It seems like only moments ago that you were holding a cuddly, helpless baby in your arms. All of a sudden, now, that little baby is toddling around the house, reaching, grabbing, and noisily declaring “No!” Welcome to the toddler phase of parenting.
Toddlers are combining their language, body, and reasoning skills, and applying them to a world. This means that they’re getting into little problems and developing problem-solving skills on the spot.
Below, is a list we have put together to show how you help them, without going crazy.
Why do they throw tantrums? Your toddler may seem independent, but they are still very limited. When the meltdown comes, keep calm. Don’t add to it by raising your voice or handling in anger.
All toddlers will throw a tantrum at some point. Get educated on what to expect, and be prepared to prevent the worst of toddler behaviours before they happen.
During infancy, you made all the decisions for your baby, but now they can make some of their own. That doesn’t mean they are in control, no matter how much they seems to want to be. Help your child make simple choices, give them options but not the decision.
Say things at a level children can understand. ‘Good job’ means nothing – when you praise their accomplishments, be descriptive. If your child strokes the cat gently instead of grabbing its ear, point that out by saying, “See? You touched her softly, and she didn’t run away. Now you and kitty are friends!” Those descriptive words help your child frame her actions.
Not every interaction you have with your child is a teaching moment. Sometimes you’ll be too tired to think through what your child might get out of the situation. In those situations, sometimes a change is all that’s required. Taking the risk of seeming to reward bad behaviour is sometimes worth it just to push the reset button.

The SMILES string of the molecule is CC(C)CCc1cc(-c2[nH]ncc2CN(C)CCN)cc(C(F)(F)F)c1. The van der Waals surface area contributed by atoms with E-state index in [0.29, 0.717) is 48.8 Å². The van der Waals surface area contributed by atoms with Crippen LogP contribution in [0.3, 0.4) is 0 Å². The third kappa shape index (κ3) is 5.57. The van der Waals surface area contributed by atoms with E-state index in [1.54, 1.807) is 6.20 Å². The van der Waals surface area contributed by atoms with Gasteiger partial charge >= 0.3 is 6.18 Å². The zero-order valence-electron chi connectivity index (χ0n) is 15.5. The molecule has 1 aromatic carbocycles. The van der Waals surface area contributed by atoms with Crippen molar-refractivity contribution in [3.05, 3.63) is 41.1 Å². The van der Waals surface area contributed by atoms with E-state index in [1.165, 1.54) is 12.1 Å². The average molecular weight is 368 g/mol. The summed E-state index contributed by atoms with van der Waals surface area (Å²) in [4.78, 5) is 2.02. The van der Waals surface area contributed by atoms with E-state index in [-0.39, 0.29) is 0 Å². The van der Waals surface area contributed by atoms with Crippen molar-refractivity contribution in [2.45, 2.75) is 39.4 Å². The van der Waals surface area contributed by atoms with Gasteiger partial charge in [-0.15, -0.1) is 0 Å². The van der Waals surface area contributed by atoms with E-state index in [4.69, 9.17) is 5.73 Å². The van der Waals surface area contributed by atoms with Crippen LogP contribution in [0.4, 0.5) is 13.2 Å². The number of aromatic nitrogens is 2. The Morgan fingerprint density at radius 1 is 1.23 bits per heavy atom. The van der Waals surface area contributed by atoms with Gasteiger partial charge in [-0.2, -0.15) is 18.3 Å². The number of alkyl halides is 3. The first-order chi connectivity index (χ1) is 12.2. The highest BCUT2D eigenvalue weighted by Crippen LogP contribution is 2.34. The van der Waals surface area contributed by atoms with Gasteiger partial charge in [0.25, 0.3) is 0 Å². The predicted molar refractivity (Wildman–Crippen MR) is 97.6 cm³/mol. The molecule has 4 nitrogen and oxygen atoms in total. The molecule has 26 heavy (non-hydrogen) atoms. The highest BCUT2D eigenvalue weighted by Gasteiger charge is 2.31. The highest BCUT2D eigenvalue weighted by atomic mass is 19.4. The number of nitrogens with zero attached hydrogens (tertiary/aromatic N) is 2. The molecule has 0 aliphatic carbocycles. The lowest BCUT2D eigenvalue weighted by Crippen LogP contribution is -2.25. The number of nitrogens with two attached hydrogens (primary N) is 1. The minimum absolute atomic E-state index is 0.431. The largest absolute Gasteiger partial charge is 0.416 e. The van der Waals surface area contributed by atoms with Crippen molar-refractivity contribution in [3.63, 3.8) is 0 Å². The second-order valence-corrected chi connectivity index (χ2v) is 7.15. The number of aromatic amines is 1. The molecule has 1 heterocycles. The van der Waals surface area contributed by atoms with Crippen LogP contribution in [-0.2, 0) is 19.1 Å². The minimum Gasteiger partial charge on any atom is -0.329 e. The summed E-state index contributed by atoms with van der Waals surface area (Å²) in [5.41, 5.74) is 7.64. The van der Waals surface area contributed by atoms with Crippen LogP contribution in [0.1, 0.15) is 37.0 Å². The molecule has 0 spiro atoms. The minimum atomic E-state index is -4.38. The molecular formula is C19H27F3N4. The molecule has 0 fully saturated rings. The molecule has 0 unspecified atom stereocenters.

Dr. Nekeshia Hammond is a psychologist and she suggests making that distraction is a choice as well. For example: “No, you are not allowed to touch this lamp, but you can play with your toy or read a book with me.”
Permitting natural consequences is an especially good strategy for older toddlers. Children, tend to learn best when there are natural consequences for their actions. For example, if your child is playing outside, it begins to rain, and doesn’t come in when called; they will be uncomfortably wet and realize that they should have listened to you.
No matter how many times your child performs the same misbehaviour; you must repeat the same consequences. Parents should be consistent in administering consequence. This can get tedious, but like all of your child’s phases, it will pass before you know it.
If you are searching for childcare or day nurseries in Peterborough, contact Apricot Nursery to learn how we can help you and your child. Call us on 01733 390 969.